Laser Peening Improves Fatigue Life of As-Printed Additive Manufacturing Parts
Posted: December 2, 2022
By: Nick May
Additive Manufacturing (AM) is a transformative technology that can be utilized in rapid prototyping and the manufacturing of complex part geometries that cannot be produced by traditional subtractive processes. However, the additive manufacturing process typically results in components having lower material properties, particularly fatigue resistance, compared to traditionally manufactured components. This decrease in performance often stems from multiple deficiencies that include voids, rough printed surface finish, heat affects, and limited microstructure control. Some of these deficiencies can be mitigated through post-processing techniques, or combinations of treatments. The surface finish of an AM part is typically improved through standard machining processes – cutting, grinding, polishing, etc. Although machining the surface of AM components can improve fatigue life, the resulting improvements can be modest, and it negates many of the time advantages offered by the AM process. Another process typically used to post process AM components is Hot Isostatic Pressure (HIP) to collapse voids entrapped within the printed component. Collectively, these treatments add substantial time and cost to AM parts. One potential singular treatment that can mitigate many of the issues is laser peening. By providing a deep, compressive residual stress at the part surface, the deleterious effects of surface finish and voids can be mitigated.
AM Ti-6Al-4V test coupons were laser peened in the as printed condition to determine the benefits of laser shock peening (LSP) on the fatigue life. These test coupons were LSP processed without the application of an opaque overlay (LSP-Bare) and compared against samples that were hot-isostatic pressed (HIP) and machined on the surface after printing. The compressive residual stresses were measured in these test coupons and shown in comparison to the HIP and machined surfaces in Figure 1. Laser peening shows that residual stresses were generated on the surface and reached a maximum compressive stress of -600MPa and maximum dept of 0.8mm. These surface stresses extend well beyond the residual stresses of the baseline data.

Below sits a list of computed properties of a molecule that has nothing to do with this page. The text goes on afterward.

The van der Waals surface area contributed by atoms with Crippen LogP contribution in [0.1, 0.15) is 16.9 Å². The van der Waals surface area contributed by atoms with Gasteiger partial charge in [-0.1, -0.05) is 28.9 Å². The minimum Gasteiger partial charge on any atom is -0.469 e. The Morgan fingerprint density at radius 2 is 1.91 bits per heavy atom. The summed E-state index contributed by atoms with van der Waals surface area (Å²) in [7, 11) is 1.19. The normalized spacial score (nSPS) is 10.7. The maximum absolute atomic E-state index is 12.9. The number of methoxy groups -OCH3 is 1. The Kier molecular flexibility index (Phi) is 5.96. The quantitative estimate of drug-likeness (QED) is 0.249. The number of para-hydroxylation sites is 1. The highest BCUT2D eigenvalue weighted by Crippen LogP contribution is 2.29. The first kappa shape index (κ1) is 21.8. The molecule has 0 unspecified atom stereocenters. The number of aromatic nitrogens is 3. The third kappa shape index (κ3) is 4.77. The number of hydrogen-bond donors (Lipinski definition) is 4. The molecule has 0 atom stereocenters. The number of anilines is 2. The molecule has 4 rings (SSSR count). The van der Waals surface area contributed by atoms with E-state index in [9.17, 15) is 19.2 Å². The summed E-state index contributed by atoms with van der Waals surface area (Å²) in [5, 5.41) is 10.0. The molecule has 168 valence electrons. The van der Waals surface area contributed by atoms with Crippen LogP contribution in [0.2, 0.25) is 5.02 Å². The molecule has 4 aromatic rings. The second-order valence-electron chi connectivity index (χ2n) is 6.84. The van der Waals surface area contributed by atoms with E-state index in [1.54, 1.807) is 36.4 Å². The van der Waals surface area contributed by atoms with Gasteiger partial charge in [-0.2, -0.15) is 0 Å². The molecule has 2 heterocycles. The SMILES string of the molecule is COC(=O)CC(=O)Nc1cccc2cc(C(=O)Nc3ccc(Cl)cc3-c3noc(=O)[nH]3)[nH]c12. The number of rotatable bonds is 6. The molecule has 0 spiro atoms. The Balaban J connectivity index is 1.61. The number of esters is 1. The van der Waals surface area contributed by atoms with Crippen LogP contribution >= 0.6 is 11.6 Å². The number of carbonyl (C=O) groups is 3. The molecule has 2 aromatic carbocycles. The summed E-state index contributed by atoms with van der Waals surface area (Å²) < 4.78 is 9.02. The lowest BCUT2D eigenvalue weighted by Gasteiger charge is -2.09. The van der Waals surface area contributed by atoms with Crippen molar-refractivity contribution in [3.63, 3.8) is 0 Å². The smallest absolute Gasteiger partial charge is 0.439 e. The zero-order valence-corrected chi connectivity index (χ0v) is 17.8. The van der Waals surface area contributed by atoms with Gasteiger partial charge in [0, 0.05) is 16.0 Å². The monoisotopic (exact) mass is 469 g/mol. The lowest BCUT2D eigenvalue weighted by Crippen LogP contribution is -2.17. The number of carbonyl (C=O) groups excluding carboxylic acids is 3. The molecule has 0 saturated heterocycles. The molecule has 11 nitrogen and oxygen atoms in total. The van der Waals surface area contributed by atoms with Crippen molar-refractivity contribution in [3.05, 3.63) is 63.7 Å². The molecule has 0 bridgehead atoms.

AM Ti-6Al-4V 4-point test coupons were fatigue tested to evaluate the fatigue life improvement provided by laser peening and compared to the base line data as shown in Figure 2. The LSP-Bare process showed an average fatigue life improvement of ~13x compared to un-peened coupons. Large variation in fatigue life was observed with the limited dataset and traced to large variations in surface porosity. Even at the worst case, a minimum 7x improvement in the fatigue life was observed with LSP over the baseline. Even with variations in surface porosity, , laser peening was able to induce high magnitude and high depth compressive residual stresses that enhanced the fatigue life of the AM coupons. Investigations of the fracture surfaces of the failed specimens indicate that the fatigue cracks in the machined specimens initiated on the surface and the crack ignition point for the laser peened specimens was subsurface.
While this initial work demonstrates that laser peening the as manufactured surface of an AM test coupon without an opaque overlay generates compressive residual stresses and improves fatigue life, additional work is needed to further define the benefits of laser peening to improve the fatigue life of AM components.
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